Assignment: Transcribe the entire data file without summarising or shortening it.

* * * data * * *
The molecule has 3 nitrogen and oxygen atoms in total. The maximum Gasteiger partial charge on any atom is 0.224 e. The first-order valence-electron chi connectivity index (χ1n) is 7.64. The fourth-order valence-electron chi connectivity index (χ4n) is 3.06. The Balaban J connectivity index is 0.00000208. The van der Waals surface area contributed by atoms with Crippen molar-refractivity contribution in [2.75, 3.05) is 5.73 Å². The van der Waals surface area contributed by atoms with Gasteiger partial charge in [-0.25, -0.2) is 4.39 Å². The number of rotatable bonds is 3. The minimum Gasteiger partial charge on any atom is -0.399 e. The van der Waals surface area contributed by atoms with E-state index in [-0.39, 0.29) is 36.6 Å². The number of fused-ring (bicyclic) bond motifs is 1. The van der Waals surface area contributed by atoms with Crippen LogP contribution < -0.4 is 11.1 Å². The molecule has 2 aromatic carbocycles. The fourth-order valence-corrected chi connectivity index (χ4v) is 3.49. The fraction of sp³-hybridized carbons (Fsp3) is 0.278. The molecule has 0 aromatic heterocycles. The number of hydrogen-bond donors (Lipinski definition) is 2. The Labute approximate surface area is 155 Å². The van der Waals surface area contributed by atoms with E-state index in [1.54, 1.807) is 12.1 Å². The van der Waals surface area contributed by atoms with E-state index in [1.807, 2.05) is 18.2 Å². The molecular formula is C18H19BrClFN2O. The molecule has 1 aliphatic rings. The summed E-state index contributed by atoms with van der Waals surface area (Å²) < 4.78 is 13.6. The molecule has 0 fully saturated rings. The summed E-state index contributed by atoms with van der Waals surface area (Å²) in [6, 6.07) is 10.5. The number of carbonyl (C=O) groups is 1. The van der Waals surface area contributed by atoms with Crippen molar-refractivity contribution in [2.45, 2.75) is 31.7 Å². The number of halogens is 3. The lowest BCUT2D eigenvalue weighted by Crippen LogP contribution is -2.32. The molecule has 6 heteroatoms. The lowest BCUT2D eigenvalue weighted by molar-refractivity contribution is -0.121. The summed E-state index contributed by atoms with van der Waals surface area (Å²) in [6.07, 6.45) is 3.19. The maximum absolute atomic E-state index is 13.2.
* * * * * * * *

The molecule has 3 nitrogen and oxygen atoms in total. The maximum Gasteiger partial charge on any atom is 0.224 e. The first-order valence-electron chi connectivity index (χ1n) is 7.64. The fourth-order valence-electron chi connectivity index (χ4n) is 3.06. The Balaban J connectivity index is 0.00000208. The van der Waals surface area contributed by atoms with Crippen molar-refractivity contribution in [2.75, 3.05) is 5.73 Å². The van der Waals surface area contributed by atoms with Gasteiger partial charge in [-0.25, -0.2) is 4.39 Å². The number of rotatable bonds is 3. The minimum Gasteiger partial charge on any atom is -0.399 e. The van der Waals surface area contributed by atoms with E-state index in [-0.39, 0.29) is 36.6 Å². The number of fused-ring (bicyclic) bond motifs is 1. The van der Waals surface area contributed by atoms with Crippen LogP contribution < -0.4 is 11.1 Å². The molecule has 2 aromatic carbocycles. The fourth-order valence-corrected chi connectivity index (χ4v) is 3.49. The fraction of sp³-hybridized carbons (Fsp3) is 0.278. The molecule has 0 aromatic heterocycles. The number of hydrogen-bond donors (Lipinski definition) is 2. The Labute approximate surface area is 155 Å². The van der Waals surface area contributed by atoms with E-state index in [1.54, 1.807) is 12.1 Å². The van der Waals surface area contributed by atoms with E-state index in [1.807, 2.05) is 18.2 Å². The molecular formula is C18H19BrClFN2O. The molecule has 1 aliphatic rings. The summed E-state index contributed by atoms with van der Waals surface area (Å²) < 4.78 is 13.6. The molecule has 0 fully saturated rings. The summed E-state index contributed by atoms with van der Waals surface area (Å²) in [6, 6.07) is 10.5. The number of carbonyl (C=O) groups is 1. The van der Waals surface area contributed by atoms with Crippen molar-refractivity contribution in [2.45, 2.75) is 31.7 Å². The number of halogens is 3. The lowest BCUT2D eigenvalue weighted by Crippen LogP contribution is -2.32. The molecule has 6 heteroatoms. The lowest BCUT2D eigenvalue weighted by molar-refractivity contribution is -0.121. The summed E-state index contributed by atoms with van der Waals surface area (Å²) in [6.07, 6.45) is 3.19. The maximum absolute atomic E-state index is 13.2.